2. Hope to find a job in Turkey. According to the latest data from the Institute of Statistics (TÜİK), the unemployment rate in the country is 12%. It is almost impossible for a foreigner to find a job in Turkey, especially a highly qualified one. The maximum that you can count on is a seasonal part-time job in a hotel. But even to get at least to the reception, you need to know Turkish – Turks do not like being served by foreigners, especially without knowledge of their native language.

3. Don’t try to learn Turkish. Foreigners greatly overestimate the benefits of English in Turkey. Even in resort regions like Antalya and Alanya, or in multinational Istanbul, only service workers and young people speak English.

Therefore, it is better to start learning Turkish even before leaving, in order to master it at least at a basic level. Practice shows that knowing even simple colloquial phrases makes life in the country much easier, and the attitude of the Turks towards you will be much more loyal (up to discounts).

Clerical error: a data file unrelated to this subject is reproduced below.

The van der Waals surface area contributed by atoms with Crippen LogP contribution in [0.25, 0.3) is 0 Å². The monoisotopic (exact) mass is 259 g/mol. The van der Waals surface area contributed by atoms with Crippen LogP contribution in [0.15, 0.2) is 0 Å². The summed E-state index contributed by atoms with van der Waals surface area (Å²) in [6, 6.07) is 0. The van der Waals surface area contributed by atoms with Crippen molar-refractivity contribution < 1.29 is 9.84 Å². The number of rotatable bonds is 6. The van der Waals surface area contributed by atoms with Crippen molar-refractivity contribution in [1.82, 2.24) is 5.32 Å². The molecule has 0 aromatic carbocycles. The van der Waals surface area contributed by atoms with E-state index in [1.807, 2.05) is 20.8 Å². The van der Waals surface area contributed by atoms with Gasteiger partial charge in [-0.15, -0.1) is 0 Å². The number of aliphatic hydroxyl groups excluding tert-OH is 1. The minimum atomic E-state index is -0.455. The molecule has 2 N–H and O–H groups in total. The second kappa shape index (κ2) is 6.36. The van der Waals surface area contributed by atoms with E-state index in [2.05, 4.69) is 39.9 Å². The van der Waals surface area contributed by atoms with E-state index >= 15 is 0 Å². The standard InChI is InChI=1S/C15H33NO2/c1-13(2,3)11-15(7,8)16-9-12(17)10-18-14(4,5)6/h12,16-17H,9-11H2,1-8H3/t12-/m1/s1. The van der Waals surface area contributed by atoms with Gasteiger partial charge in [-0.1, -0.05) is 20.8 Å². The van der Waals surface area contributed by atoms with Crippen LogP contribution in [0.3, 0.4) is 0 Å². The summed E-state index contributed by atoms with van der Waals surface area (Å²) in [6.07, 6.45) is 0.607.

4. Do not have clear plans for the future. Unfortunately, in the last two months, I have increasingly come across the fact that people from the former CIS come to Turkey, not really understanding what to do next. Practice shows that only a few have a plan for further action (for example, settle in Turkey or move to another country within 1-2 months).

From my own experience, I can say that relocation is a very complex and responsible matter, which should not be taken too lightly. And in order not to be disappointed in emigration and not to return home with nothing, I strongly recommend that you honestly answer the question: “Do you need this? Do you really have good reasons for moving right now, without preparation, or “everyone is running and I ran”?